Beware: if you win before an ALJ, CMS has 60 days to appeal, and they usually do, and tend to do it at the last minute, and only give you 10 days to respond again. Keep fighting! You also have the option of getting a lawyer. You would want to make sure they have experience in dealing with CMS denials.

Letter Sample:

To Whom it May Concern:

I believe that my patient,__________________, warrants CGM coverage for the following reasons:

(add specific indications and circumstances for the person here)

CMS currently does not cover Continuous Glucose Monitoring (CGM) for home use. CMS is essentially the last major insurer that will not cover, under any circumstances, this proven, cost effective, life-saving technology for type 1 diabetes patients (T1D). A peer reviewed retrospective study (Endocrine Practice 2014;20: 1297-1302) demonstrated that insulin-requiring patients who are 65 years old or older who use personal CGM (PCGM) can derive clinically significant improvements in glycemic control in real world clinical practice, with a significant and durable improvement in A1c. The reduction in A1c was comparable to those reported in studies of younger patients. Most importantly, it showed reductions in both the percent reporting severe hypoglycemia episodes, and a marked reduction in the frequency of severe hypoglycemia per patient.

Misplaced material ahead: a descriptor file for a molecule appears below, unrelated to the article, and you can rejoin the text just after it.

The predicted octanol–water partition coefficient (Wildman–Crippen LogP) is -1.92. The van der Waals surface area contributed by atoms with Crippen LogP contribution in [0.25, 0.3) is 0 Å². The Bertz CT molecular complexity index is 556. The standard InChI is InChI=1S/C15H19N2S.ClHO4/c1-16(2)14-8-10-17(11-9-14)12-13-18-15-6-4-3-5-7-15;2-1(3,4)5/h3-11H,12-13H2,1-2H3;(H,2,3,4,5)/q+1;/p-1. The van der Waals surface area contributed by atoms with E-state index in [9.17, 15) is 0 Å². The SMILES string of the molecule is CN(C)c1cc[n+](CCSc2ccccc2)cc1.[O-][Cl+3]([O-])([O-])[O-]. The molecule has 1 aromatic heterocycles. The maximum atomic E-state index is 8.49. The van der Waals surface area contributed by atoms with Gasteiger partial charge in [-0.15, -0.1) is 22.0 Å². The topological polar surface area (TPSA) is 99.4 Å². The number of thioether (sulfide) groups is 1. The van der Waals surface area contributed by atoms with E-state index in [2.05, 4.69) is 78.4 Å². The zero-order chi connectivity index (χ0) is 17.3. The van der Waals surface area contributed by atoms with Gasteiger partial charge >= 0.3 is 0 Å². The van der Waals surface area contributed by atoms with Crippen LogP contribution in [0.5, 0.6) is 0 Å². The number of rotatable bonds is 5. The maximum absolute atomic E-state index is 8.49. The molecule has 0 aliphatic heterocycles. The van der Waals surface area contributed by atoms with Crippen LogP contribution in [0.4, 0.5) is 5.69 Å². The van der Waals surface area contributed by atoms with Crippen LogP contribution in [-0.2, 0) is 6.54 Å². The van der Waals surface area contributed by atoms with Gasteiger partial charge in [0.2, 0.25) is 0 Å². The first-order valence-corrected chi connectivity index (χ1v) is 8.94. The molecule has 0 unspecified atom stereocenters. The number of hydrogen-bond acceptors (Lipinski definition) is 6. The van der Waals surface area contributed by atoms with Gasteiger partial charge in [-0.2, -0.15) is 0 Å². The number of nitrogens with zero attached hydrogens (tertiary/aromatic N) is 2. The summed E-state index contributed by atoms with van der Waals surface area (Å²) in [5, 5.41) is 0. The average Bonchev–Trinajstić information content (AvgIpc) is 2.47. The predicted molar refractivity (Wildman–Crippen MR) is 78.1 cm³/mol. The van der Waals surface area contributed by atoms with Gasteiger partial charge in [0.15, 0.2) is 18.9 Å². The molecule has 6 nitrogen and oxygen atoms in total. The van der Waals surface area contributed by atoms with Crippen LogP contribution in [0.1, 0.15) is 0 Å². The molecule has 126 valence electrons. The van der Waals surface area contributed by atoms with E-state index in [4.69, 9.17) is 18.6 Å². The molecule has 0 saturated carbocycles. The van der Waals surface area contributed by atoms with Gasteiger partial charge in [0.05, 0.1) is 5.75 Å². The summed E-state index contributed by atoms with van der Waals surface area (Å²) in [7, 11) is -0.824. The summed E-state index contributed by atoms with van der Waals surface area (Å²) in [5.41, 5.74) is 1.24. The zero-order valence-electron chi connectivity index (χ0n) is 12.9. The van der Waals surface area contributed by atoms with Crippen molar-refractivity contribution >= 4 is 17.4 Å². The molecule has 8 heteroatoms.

Formal cost benefit analysis has shown that a CGM is cost effective. Diabetic patients generate medical cost about 4 times per capita that of a non-diabetic, and 2/3 of the extra costs are due to treating complications of diabetes. Full-time use of a CGM costs about $400 a month. A day in the hospital costs about $2000, a broken hip caused by hypoglycemia costs about $68,000, and dialysis costs about $72,000 a year. The premature loss of a life cannot be priced. The prevention of the terror that hypoglycemia, an unavoidable consequence of current type 1 diabetes therapy, induces is also not priced into these considerations.